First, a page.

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Not a whole lotta stop..... Need help

This is a discussion on Not a whole lotta stop..... Need help within the Horse Training forums, part of the Training Horses category

     
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        05-27-2008, 04:42 PM
      #11
    Weanling
    I just bought a full cheek snaffle and I switched my horse to it from a tom thumb. OMG...he took off with me and when we tried to stop...well lets just say that he wouldnt. So I put the tom thumb back on him. I don't care for tom thumbs either but he listens better with it the the full cheek snaffle. My aunt told me to use a mylar. So im going to try that bit.
         
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        05-27-2008, 05:16 PM
      #12
    Super Moderator
    Is this new horse the walking horse or is it the QH? Curious, because if it's a walking horse you'll want a walking horse bit...?

    I think you need to do alot of small circles and alot of whoas. Start out doing tiny walk circles and lots of whoas, move on to small trot circles and lots of whoas, he'll start anticipating the stop, he'll slow down and listen more.... curiosu what type of horse he is?
         
        05-27-2008, 05:25 PM
      #13
    Yearling
    This is my new QH - Toby

    :)
         
        05-27-2008, 05:28 PM
      #14
    Super Moderator
    Lots of little circles and whoas. I wouldnt even canter until he starts understanding the whoa. You could try a slow twist, remember a bit is only as harsh as the hands holding the reigns. I would just circle, serpantine, and whoa... walk/trot only until he remembers how to stop.........
         
        05-27-2008, 05:36 PM
      #15
    Yearling
    I'm not trying to be mean, but it doesn't sound like it's a bit problem, it sounds like it's a training problem. Most lesson horses don't have a lot of finesse (because all kids do is pull and haul on their mouths), but regardless, what you are describing is a training issue.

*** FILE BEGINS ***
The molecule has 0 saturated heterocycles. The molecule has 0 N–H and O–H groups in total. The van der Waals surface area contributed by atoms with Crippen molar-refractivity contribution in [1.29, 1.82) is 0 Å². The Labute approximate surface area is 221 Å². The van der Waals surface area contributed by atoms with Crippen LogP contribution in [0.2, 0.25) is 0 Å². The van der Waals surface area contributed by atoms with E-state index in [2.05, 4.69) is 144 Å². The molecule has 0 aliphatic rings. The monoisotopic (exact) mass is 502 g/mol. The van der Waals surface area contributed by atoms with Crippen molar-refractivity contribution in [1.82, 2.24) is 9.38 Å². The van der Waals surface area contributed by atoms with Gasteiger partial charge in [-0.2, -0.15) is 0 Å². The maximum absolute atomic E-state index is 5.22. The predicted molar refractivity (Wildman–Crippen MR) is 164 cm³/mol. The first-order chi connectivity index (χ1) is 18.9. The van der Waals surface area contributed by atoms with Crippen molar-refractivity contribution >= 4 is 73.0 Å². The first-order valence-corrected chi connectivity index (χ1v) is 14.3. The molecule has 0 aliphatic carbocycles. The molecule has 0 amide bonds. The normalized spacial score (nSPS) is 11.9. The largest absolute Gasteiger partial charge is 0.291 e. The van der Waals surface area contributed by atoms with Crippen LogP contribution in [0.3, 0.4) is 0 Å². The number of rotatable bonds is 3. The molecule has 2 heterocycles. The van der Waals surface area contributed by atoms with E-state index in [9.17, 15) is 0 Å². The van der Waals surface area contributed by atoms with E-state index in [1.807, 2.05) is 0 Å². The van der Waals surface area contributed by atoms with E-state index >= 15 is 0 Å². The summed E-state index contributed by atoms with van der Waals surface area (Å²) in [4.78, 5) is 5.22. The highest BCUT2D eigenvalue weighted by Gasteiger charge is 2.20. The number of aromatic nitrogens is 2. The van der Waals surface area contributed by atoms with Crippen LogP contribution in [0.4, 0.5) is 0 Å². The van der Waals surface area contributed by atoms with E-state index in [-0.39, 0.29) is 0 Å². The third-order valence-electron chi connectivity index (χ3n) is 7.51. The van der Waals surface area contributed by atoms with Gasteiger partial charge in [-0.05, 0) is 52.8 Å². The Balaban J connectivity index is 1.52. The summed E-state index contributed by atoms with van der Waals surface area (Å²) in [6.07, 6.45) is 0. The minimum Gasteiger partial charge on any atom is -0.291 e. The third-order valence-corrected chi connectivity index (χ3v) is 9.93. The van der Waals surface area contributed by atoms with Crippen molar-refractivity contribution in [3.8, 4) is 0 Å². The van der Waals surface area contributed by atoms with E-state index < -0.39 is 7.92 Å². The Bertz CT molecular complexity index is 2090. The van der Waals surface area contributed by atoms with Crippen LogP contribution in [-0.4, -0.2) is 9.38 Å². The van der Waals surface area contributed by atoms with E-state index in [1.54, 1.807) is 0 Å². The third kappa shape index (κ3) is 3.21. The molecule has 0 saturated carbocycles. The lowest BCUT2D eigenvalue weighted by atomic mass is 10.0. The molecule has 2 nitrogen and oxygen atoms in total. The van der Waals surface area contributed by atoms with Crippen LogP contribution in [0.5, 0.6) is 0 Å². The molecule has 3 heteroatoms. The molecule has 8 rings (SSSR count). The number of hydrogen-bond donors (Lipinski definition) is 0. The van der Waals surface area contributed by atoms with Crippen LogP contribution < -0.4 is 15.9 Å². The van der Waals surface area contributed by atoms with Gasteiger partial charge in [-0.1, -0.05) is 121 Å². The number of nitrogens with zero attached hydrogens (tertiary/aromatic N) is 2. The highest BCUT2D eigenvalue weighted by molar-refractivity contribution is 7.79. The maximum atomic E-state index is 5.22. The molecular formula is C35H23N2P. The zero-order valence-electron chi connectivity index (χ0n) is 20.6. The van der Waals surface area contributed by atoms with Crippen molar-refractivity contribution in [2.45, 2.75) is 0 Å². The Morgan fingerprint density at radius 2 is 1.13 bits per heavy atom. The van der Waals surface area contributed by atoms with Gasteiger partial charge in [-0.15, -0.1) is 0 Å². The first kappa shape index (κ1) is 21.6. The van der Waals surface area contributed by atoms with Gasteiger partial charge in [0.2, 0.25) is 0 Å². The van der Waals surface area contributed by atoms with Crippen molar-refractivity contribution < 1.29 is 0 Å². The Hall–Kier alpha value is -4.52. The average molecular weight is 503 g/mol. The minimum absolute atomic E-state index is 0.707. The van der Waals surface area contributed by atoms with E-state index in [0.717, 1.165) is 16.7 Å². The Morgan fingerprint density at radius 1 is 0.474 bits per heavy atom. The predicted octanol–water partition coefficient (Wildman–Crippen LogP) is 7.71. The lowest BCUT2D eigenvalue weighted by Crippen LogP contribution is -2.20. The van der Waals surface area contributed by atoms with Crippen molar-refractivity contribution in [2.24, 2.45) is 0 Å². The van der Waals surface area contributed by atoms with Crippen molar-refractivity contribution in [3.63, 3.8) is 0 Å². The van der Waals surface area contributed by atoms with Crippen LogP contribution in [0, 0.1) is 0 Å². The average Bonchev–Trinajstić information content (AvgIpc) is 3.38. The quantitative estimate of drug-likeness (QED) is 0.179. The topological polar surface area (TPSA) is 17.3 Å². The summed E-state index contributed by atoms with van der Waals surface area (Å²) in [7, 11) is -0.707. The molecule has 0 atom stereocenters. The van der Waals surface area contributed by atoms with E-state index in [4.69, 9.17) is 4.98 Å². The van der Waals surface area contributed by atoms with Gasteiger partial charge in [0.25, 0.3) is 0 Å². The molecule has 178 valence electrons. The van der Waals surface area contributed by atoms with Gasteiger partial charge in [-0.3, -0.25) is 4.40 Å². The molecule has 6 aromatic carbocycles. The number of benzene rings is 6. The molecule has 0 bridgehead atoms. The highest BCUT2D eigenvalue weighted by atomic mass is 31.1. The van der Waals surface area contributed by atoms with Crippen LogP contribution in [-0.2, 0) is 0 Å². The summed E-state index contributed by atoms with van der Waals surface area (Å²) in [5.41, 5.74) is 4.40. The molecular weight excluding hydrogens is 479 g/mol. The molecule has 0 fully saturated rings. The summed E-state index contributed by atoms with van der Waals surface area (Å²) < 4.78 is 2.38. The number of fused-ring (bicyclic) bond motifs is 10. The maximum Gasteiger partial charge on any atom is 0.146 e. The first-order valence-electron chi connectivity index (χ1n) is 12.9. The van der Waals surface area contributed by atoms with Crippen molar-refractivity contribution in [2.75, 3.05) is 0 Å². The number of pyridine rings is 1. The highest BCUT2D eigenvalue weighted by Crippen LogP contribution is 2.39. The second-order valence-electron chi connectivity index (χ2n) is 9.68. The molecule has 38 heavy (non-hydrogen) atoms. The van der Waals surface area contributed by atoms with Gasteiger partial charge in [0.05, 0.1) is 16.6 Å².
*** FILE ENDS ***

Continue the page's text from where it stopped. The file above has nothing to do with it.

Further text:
Put him in a snaffle (doesn't have to be a full-cheek... I usually use full-cheeks for baby's only, but no harm done!) and teach him to CORRECTLY give to bit pressure, and neck rein ALL the time, not just 'when he wants to'. Going to a bigger bit to get more control doesn't mean it's a bit problem, it means the horse doesn't respect a rider until there is physical pain involved--ie, he isn't trained well. It's also the reason why he doesn't stop. You say, 'whoa!' and he says, 'not unless you make me'.
    Good luck!
         
        05-28-2008, 10:04 AM
      #16
    Yearling
    Very true about it being a training problem. I didnt even think of it that way. He used to be a parade/event horse before the guy sold him and a "ranch" bought him and used him as a lesson horse. I am guessing that they soured him some from all the different people on him pulling him in god knows what direction.

    I will work with him on the ground and do the little circles under saddle.
         
        05-28-2008, 10:50 AM
      #17
    Started
    I'm sure you'll work it out. If he's sour, just the simple act of going back to one rider should help a lot. You're fortunate to get a horse with such a varied history, I think once you get an understanding you're going to have a lot of fun with him :)
         

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